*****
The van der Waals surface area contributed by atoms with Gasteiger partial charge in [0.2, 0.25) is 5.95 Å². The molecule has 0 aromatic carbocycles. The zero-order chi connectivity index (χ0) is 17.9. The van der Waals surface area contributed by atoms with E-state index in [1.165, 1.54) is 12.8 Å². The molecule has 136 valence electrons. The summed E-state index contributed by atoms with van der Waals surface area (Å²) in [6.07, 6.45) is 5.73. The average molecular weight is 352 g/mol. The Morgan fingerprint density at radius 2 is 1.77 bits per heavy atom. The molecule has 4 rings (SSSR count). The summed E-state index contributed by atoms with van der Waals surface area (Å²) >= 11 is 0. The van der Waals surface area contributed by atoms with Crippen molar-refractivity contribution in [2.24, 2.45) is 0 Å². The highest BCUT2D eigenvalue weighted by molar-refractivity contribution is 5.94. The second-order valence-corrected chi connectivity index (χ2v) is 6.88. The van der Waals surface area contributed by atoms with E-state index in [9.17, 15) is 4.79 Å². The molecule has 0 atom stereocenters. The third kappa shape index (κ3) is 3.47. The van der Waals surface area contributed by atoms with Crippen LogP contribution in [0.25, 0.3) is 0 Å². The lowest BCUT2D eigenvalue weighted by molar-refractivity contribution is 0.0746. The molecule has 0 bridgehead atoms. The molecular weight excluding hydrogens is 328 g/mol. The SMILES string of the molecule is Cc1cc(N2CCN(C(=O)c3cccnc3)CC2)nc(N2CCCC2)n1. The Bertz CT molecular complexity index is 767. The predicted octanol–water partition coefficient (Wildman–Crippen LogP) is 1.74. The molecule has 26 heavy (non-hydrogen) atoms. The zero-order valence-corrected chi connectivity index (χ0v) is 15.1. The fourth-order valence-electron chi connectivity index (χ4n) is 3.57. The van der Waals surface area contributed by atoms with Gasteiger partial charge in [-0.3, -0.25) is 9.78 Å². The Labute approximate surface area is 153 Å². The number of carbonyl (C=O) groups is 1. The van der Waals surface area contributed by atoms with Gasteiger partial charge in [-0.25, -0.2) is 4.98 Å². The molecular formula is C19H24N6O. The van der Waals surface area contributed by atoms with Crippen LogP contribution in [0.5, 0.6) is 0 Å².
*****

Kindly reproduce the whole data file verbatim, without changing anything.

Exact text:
The van der Waals surface area contributed by atoms with Gasteiger partial charge in [0.2, 0.25) is 5.95 Å². The molecule has 0 aromatic carbocycles. The zero-order chi connectivity index (χ0) is 17.9. The van der Waals surface area contributed by atoms with E-state index in [1.165, 1.54) is 12.8 Å². The molecule has 136 valence electrons. The summed E-state index contributed by atoms with van der Waals surface area (Å²) in [6.07, 6.45) is 5.73. The average molecular weight is 352 g/mol. The Morgan fingerprint density at radius 2 is 1.77 bits per heavy atom. The molecule has 4 rings (SSSR count). The summed E-state index contributed by atoms with van der Waals surface area (Å²) >= 11 is 0. The van der Waals surface area contributed by atoms with Crippen molar-refractivity contribution in [2.24, 2.45) is 0 Å². The highest BCUT2D eigenvalue weighted by molar-refractivity contribution is 5.94. The second-order valence-corrected chi connectivity index (χ2v) is 6.88. The van der Waals surface area contributed by atoms with E-state index in [9.17, 15) is 4.79 Å². The molecule has 0 atom stereocenters. The third kappa shape index (κ3) is 3.47. The van der Waals surface area contributed by atoms with Crippen LogP contribution in [0.25, 0.3) is 0 Å². The lowest BCUT2D eigenvalue weighted by molar-refractivity contribution is 0.0746. The molecule has 0 bridgehead atoms. The molecular weight excluding hydrogens is 328 g/mol. The SMILES string of the molecule is Cc1cc(N2CCN(C(=O)c3cccnc3)CC2)nc(N2CCCC2)n1. The Bertz CT molecular complexity index is 767. The predicted octanol–water partition coefficient (Wildman–Crippen LogP) is 1.74. The molecule has 26 heavy (non-hydrogen) atoms. The zero-order valence-corrected chi connectivity index (χ0v) is 15.1. The fourth-order valence-electron chi connectivity index (χ4n) is 3.57. The van der Waals surface area contributed by atoms with Gasteiger partial charge in [-0.3, -0.25) is 9.78 Å². The Labute approximate surface area is 153 Å². The number of carbonyl (C=O) groups is 1. The van der Waals surface area contributed by atoms with Gasteiger partial charge in [-0.25, -0.2) is 4.98 Å². The molecular formula is C19H24N6O. The van der Waals surface area contributed by atoms with Crippen LogP contribution in [0.5, 0.6) is 0 Å².